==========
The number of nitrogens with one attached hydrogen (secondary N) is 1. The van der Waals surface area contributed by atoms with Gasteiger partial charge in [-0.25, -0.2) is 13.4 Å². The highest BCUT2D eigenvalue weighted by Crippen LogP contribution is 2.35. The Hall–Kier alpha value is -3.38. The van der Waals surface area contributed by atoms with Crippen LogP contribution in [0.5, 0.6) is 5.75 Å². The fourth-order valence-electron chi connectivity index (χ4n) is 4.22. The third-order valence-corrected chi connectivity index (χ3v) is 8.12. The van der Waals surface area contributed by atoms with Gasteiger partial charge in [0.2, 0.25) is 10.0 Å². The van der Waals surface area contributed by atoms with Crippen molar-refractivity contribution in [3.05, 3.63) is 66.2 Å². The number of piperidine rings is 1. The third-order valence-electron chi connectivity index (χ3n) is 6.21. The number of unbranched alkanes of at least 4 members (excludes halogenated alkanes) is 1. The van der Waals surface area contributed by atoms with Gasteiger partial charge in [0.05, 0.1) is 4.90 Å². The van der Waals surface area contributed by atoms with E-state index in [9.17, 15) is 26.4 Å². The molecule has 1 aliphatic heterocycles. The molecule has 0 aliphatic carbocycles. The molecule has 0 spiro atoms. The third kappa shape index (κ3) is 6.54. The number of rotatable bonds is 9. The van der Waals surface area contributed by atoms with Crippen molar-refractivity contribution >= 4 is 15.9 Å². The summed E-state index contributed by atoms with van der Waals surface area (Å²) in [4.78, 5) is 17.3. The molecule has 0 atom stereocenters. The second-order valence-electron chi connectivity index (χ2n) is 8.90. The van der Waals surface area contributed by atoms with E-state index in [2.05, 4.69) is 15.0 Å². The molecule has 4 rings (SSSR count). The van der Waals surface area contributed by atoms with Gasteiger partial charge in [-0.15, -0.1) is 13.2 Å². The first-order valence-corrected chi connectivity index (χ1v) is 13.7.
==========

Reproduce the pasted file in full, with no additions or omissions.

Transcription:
The number of nitrogens with one attached hydrogen (secondary N) is 1. The van der Waals surface area contributed by atoms with Gasteiger partial charge in [-0.25, -0.2) is 13.4 Å². The highest BCUT2D eigenvalue weighted by Crippen LogP contribution is 2.35. The Hall–Kier alpha value is -3.38. The van der Waals surface area contributed by atoms with Crippen LogP contribution in [0.5, 0.6) is 5.75 Å². The fourth-order valence-electron chi connectivity index (χ4n) is 4.22. The third-order valence-corrected chi connectivity index (χ3v) is 8.12. The van der Waals surface area contributed by atoms with Gasteiger partial charge in [0.2, 0.25) is 10.0 Å². The van der Waals surface area contributed by atoms with Crippen molar-refractivity contribution in [3.05, 3.63) is 66.2 Å². The number of piperidine rings is 1. The third-order valence-electron chi connectivity index (χ3n) is 6.21. The number of unbranched alkanes of at least 4 members (excludes halogenated alkanes) is 1. The van der Waals surface area contributed by atoms with Gasteiger partial charge in [0.05, 0.1) is 4.90 Å². The van der Waals surface area contributed by atoms with E-state index in [9.17, 15) is 26.4 Å². The molecule has 1 aliphatic heterocycles. The molecule has 0 aliphatic carbocycles. The molecule has 0 spiro atoms. The third kappa shape index (κ3) is 6.54. The number of rotatable bonds is 9. The van der Waals surface area contributed by atoms with Crippen molar-refractivity contribution >= 4 is 15.9 Å². The summed E-state index contributed by atoms with van der Waals surface area (Å²) in [4.78, 5) is 17.3. The molecule has 0 atom stereocenters. The second-order valence-electron chi connectivity index (χ2n) is 8.90. The van der Waals surface area contributed by atoms with E-state index in [2.05, 4.69) is 15.0 Å². The molecule has 4 rings (SSSR count). The van der Waals surface area contributed by atoms with Gasteiger partial charge in [-0.15, -0.1) is 13.2 Å². The first-order valence-corrected chi connectivity index (χ1v) is 13.7.